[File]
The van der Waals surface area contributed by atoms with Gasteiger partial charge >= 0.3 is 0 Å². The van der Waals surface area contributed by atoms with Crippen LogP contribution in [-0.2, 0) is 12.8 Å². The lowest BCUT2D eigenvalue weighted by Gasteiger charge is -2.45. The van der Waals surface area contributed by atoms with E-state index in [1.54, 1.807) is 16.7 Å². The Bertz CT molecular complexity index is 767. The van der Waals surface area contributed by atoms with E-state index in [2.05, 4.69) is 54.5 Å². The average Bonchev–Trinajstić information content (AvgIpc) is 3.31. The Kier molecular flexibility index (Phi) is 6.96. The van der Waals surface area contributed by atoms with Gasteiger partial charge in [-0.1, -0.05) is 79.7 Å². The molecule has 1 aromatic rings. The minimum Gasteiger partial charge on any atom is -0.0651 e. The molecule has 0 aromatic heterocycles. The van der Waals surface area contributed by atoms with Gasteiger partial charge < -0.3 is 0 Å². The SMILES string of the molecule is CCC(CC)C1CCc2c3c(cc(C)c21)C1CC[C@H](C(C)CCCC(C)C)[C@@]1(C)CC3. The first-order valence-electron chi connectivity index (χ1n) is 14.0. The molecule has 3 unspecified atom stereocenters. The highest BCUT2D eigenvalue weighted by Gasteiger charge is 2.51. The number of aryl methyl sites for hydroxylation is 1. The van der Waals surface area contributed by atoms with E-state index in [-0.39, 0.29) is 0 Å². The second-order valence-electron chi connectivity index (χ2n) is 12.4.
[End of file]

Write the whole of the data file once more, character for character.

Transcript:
The van der Waals surface area contributed by atoms with Gasteiger partial charge >= 0.3 is 0 Å². The van der Waals surface area contributed by atoms with Crippen LogP contribution in [-0.2, 0) is 12.8 Å². The lowest BCUT2D eigenvalue weighted by Gasteiger charge is -2.45. The van der Waals surface area contributed by atoms with E-state index in [1.54, 1.807) is 16.7 Å². The Bertz CT molecular complexity index is 767. The van der Waals surface area contributed by atoms with E-state index in [2.05, 4.69) is 54.5 Å². The average Bonchev–Trinajstić information content (AvgIpc) is 3.31. The Kier molecular flexibility index (Phi) is 6.96. The van der Waals surface area contributed by atoms with Gasteiger partial charge in [-0.1, -0.05) is 79.7 Å². The molecule has 1 aromatic rings. The minimum Gasteiger partial charge on any atom is -0.0651 e. The molecule has 0 aromatic heterocycles. The van der Waals surface area contributed by atoms with Gasteiger partial charge < -0.3 is 0 Å². The SMILES string of the molecule is CCC(CC)C1CCc2c3c(cc(C)c21)C1CC[C@H](C(C)CCCC(C)C)[C@@]1(C)CC3. The first-order valence-electron chi connectivity index (χ1n) is 14.0. The molecule has 3 unspecified atom stereocenters. The highest BCUT2D eigenvalue weighted by Gasteiger charge is 2.51. The number of aryl methyl sites for hydroxylation is 1. The van der Waals surface area contributed by atoms with E-state index in [-0.39, 0.29) is 0 Å². The second-order valence-electron chi connectivity index (χ2n) is 12.4.